Amujae Leader Ifeyinwa Maureen Okafor Calls on Africa’s Leaders to Invest in the Future of Digital Education

Africa can’t afford to miss out on the opportunities of education technology, Amujae Leader Ifeyinwa Maureen Okafor wrote in a recent op-ed.

Currently, 97.5 million children in sub-Saharan Africa between the ages of 6 to 17 are out of school, according to UNESCO, and the majority of African countries are not on track to achieve Sustainable Development Goal #4 —Education for All—by 2030. In her article for Global EdTech, Ms. Okafor emphasized that without improved education access, the future of Africa as a whole is at stake:

“How can Africa hope to build a bright future for all its citizens if we don’t provide a digital education and teach our children the skills they need to succeed in life? The answer, of course, is that we can’t.”

Ms. Okafor, who is on the advisory board of EmBED, a new education technology (EdTech) company, explained that digital learning tools could be a vital aid in closing that gap. In particular, EdTech has the potential to “standardize education between cities and even countries,” and help close disparities in education access.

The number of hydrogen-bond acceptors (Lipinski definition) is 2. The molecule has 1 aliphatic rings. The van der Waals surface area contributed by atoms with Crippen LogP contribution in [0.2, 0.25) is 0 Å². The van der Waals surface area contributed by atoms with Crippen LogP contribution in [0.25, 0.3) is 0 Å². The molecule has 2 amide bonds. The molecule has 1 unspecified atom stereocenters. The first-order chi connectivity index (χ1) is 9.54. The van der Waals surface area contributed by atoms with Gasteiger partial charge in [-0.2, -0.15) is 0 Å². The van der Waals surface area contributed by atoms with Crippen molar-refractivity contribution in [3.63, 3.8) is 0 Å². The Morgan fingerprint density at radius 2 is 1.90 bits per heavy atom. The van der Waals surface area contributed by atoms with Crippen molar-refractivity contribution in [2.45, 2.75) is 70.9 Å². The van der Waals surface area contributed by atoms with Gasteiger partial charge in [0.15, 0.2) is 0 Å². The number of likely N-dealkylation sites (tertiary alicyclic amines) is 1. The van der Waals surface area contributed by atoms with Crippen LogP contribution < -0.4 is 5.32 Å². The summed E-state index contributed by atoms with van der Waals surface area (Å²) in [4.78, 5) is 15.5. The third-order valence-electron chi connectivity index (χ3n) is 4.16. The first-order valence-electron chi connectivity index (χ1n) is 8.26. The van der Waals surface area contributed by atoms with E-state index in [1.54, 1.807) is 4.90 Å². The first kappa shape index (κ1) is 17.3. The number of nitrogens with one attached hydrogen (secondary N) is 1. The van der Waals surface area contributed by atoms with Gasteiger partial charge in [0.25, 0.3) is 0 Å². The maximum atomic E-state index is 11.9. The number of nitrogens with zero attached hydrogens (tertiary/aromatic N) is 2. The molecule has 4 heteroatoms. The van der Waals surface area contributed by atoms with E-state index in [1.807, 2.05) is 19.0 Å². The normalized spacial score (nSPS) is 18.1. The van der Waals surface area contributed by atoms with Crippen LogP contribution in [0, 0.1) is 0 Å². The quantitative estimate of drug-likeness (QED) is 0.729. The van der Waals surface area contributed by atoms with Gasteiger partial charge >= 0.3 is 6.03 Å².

One of the biggest hurdles, Ms. Okafor wrote, is that government officials are not investing enough in education:

“Unfortunately, elected officials across sub-Saharan Africa still fail to realize that our continent’s greatest resource is not mineral wealth or natural resources—it is our people. We have millions of young people with dreams and aspirations for their own bright future. They deserve to see those dreams come to fruition.”

Ms. Okafor encouraged politicians to incorporate digital tools into the current education systems and curricula as well as invest in the necessary digital infrastructure to “enable universal access to EdTech tools, and develop a comprehensive quality assurance framework.”

To help Africa to thrive, Ms. Okafor called on African leaders:

“to make education their top priority. Not for any individual’s sake, but for the sake of our continent and, most importantly, for the next generation.”

Read the full article here.

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